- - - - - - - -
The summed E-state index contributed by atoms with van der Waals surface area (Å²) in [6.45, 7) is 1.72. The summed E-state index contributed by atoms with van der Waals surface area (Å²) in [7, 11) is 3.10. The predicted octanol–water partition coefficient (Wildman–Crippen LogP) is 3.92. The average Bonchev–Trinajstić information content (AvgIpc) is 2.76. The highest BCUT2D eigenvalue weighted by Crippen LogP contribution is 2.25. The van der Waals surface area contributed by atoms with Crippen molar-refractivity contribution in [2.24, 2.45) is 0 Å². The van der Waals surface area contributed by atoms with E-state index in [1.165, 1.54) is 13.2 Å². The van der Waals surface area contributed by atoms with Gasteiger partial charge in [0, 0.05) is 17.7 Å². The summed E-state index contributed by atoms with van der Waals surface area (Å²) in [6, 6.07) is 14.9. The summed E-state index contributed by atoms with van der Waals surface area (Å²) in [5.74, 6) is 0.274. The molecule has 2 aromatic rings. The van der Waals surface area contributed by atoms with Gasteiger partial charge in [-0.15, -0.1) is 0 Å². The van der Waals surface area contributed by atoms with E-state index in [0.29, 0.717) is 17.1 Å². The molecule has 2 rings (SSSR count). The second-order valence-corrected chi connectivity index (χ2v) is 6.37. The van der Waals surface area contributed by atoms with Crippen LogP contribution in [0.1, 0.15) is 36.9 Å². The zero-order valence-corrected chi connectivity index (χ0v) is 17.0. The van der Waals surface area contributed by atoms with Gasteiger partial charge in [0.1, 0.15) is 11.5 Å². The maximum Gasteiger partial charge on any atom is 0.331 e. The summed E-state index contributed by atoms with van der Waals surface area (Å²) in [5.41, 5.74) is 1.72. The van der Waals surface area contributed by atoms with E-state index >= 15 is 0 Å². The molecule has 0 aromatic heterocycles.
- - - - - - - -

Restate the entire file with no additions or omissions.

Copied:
The summed E-state index contributed by atoms with van der Waals surface area (Å²) in [6.45, 7) is 1.72. The summed E-state index contributed by atoms with van der Waals surface area (Å²) in [7, 11) is 3.10. The predicted octanol–water partition coefficient (Wildman–Crippen LogP) is 3.92. The average Bonchev–Trinajstić information content (AvgIpc) is 2.76. The highest BCUT2D eigenvalue weighted by Crippen LogP contribution is 2.25. The van der Waals surface area contributed by atoms with Crippen molar-refractivity contribution in [2.24, 2.45) is 0 Å². The van der Waals surface area contributed by atoms with E-state index in [1.165, 1.54) is 13.2 Å². The van der Waals surface area contributed by atoms with Gasteiger partial charge in [0, 0.05) is 17.7 Å². The summed E-state index contributed by atoms with van der Waals surface area (Å²) in [6, 6.07) is 14.9. The summed E-state index contributed by atoms with van der Waals surface area (Å²) in [5.74, 6) is 0.274. The molecule has 2 aromatic rings. The van der Waals surface area contributed by atoms with Gasteiger partial charge in [-0.15, -0.1) is 0 Å². The van der Waals surface area contributed by atoms with E-state index in [0.29, 0.717) is 17.1 Å². The molecule has 2 rings (SSSR count). The second-order valence-corrected chi connectivity index (χ2v) is 6.37. The van der Waals surface area contributed by atoms with Crippen LogP contribution in [0.1, 0.15) is 36.9 Å². The zero-order valence-corrected chi connectivity index (χ0v) is 17.0. The van der Waals surface area contributed by atoms with Gasteiger partial charge in [0.1, 0.15) is 11.5 Å². The maximum Gasteiger partial charge on any atom is 0.331 e. The summed E-state index contributed by atoms with van der Waals surface area (Å²) in [5.41, 5.74) is 1.72. The van der Waals surface area contributed by atoms with E-state index >= 15 is 0 Å². The molecule has 0 aromatic heterocycles.